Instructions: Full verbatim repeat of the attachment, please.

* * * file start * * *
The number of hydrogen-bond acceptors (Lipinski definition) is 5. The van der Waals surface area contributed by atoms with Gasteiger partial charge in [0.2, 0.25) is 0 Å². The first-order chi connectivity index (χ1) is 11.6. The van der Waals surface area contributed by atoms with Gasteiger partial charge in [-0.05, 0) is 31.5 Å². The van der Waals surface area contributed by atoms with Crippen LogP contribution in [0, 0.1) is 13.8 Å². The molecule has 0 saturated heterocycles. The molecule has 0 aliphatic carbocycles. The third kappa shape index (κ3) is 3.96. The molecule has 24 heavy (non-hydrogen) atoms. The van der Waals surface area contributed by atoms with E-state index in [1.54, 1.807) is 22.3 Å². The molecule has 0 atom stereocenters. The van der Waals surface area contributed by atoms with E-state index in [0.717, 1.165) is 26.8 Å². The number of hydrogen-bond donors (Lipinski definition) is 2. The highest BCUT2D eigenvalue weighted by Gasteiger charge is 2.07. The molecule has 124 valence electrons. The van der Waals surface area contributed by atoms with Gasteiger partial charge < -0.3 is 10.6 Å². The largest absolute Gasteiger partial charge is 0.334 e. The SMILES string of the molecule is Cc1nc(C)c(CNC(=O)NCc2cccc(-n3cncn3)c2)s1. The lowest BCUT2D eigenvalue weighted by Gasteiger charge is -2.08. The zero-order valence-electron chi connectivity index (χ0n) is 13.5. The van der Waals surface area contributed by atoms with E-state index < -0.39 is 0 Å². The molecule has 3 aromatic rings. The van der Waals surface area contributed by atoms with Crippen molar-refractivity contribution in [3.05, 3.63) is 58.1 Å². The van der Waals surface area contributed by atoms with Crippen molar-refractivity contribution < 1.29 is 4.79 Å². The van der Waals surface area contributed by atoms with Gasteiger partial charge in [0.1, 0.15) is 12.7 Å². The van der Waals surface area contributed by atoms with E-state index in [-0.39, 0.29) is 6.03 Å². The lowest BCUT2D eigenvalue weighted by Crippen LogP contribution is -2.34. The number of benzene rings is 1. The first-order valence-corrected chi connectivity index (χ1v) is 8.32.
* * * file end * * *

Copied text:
The number of hydrogen-bond acceptors (Lipinski definition) is 5. The van der Waals surface area contributed by atoms with Gasteiger partial charge in [0.2, 0.25) is 0 Å². The first-order chi connectivity index (χ1) is 11.6. The van der Waals surface area contributed by atoms with Gasteiger partial charge in [-0.05, 0) is 31.5 Å². The van der Waals surface area contributed by atoms with Crippen LogP contribution in [0, 0.1) is 13.8 Å². The molecule has 0 saturated heterocycles. The molecule has 0 aliphatic carbocycles. The third kappa shape index (κ3) is 3.96. The molecule has 24 heavy (non-hydrogen) atoms. The van der Waals surface area contributed by atoms with E-state index in [1.54, 1.807) is 22.3 Å². The molecule has 0 atom stereocenters. The van der Waals surface area contributed by atoms with E-state index in [0.717, 1.165) is 26.8 Å². The number of hydrogen-bond donors (Lipinski definition) is 2. The highest BCUT2D eigenvalue weighted by Gasteiger charge is 2.07. The molecule has 124 valence electrons. The van der Waals surface area contributed by atoms with Gasteiger partial charge < -0.3 is 10.6 Å². The largest absolute Gasteiger partial charge is 0.334 e. The SMILES string of the molecule is Cc1nc(C)c(CNC(=O)NCc2cccc(-n3cncn3)c2)s1. The lowest BCUT2D eigenvalue weighted by Gasteiger charge is -2.08. The zero-order valence-electron chi connectivity index (χ0n) is 13.5. The van der Waals surface area contributed by atoms with E-state index < -0.39 is 0 Å². The molecule has 3 aromatic rings. The van der Waals surface area contributed by atoms with Crippen molar-refractivity contribution in [3.05, 3.63) is 58.1 Å². The van der Waals surface area contributed by atoms with Crippen molar-refractivity contribution < 1.29 is 4.79 Å². The van der Waals surface area contributed by atoms with Gasteiger partial charge in [0.1, 0.15) is 12.7 Å². The van der Waals surface area contributed by atoms with E-state index in [-0.39, 0.29) is 6.03 Å². The lowest BCUT2D eigenvalue weighted by Crippen LogP contribution is -2.34. The number of benzene rings is 1. The first-order valence-corrected chi connectivity index (χ1v) is 8.32.